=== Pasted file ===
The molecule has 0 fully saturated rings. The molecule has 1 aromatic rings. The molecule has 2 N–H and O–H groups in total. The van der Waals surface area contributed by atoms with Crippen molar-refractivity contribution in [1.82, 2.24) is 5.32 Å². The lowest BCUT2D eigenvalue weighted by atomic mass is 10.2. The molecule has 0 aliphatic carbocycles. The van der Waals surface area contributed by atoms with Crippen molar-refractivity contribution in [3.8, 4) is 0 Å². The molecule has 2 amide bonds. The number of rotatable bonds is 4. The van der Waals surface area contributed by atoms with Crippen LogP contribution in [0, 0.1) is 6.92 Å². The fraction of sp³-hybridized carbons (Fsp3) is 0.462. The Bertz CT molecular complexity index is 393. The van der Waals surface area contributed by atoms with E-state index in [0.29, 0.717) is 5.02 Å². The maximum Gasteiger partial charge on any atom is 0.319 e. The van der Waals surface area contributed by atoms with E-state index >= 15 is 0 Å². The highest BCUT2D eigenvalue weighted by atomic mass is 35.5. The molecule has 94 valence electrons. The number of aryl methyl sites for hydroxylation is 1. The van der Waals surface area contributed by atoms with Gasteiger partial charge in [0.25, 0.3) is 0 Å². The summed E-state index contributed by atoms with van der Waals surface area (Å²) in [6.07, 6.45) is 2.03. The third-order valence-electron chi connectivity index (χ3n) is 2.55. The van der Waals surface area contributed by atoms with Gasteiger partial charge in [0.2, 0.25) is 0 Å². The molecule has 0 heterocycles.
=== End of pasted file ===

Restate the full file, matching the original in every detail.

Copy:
The molecule has 0 fully saturated rings. The molecule has 1 aromatic rings. The molecule has 2 N–H and O–H groups in total. The van der Waals surface area contributed by atoms with Crippen molar-refractivity contribution in [1.82, 2.24) is 5.32 Å². The lowest BCUT2D eigenvalue weighted by atomic mass is 10.2. The molecule has 0 aliphatic carbocycles. The van der Waals surface area contributed by atoms with Crippen molar-refractivity contribution in [3.8, 4) is 0 Å². The molecule has 2 amide bonds. The number of rotatable bonds is 4. The van der Waals surface area contributed by atoms with Crippen LogP contribution in [0, 0.1) is 6.92 Å². The fraction of sp³-hybridized carbons (Fsp3) is 0.462. The Bertz CT molecular complexity index is 393. The van der Waals surface area contributed by atoms with E-state index in [0.29, 0.717) is 5.02 Å². The maximum Gasteiger partial charge on any atom is 0.319 e. The van der Waals surface area contributed by atoms with E-state index >= 15 is 0 Å². The highest BCUT2D eigenvalue weighted by atomic mass is 35.5. The molecule has 94 valence electrons. The number of aryl methyl sites for hydroxylation is 1. The van der Waals surface area contributed by atoms with Gasteiger partial charge in [0.25, 0.3) is 0 Å². The summed E-state index contributed by atoms with van der Waals surface area (Å²) in [6.07, 6.45) is 2.03. The third-order valence-electron chi connectivity index (χ3n) is 2.55. The van der Waals surface area contributed by atoms with Gasteiger partial charge in [0.2, 0.25) is 0 Å². The molecule has 0 heterocycles.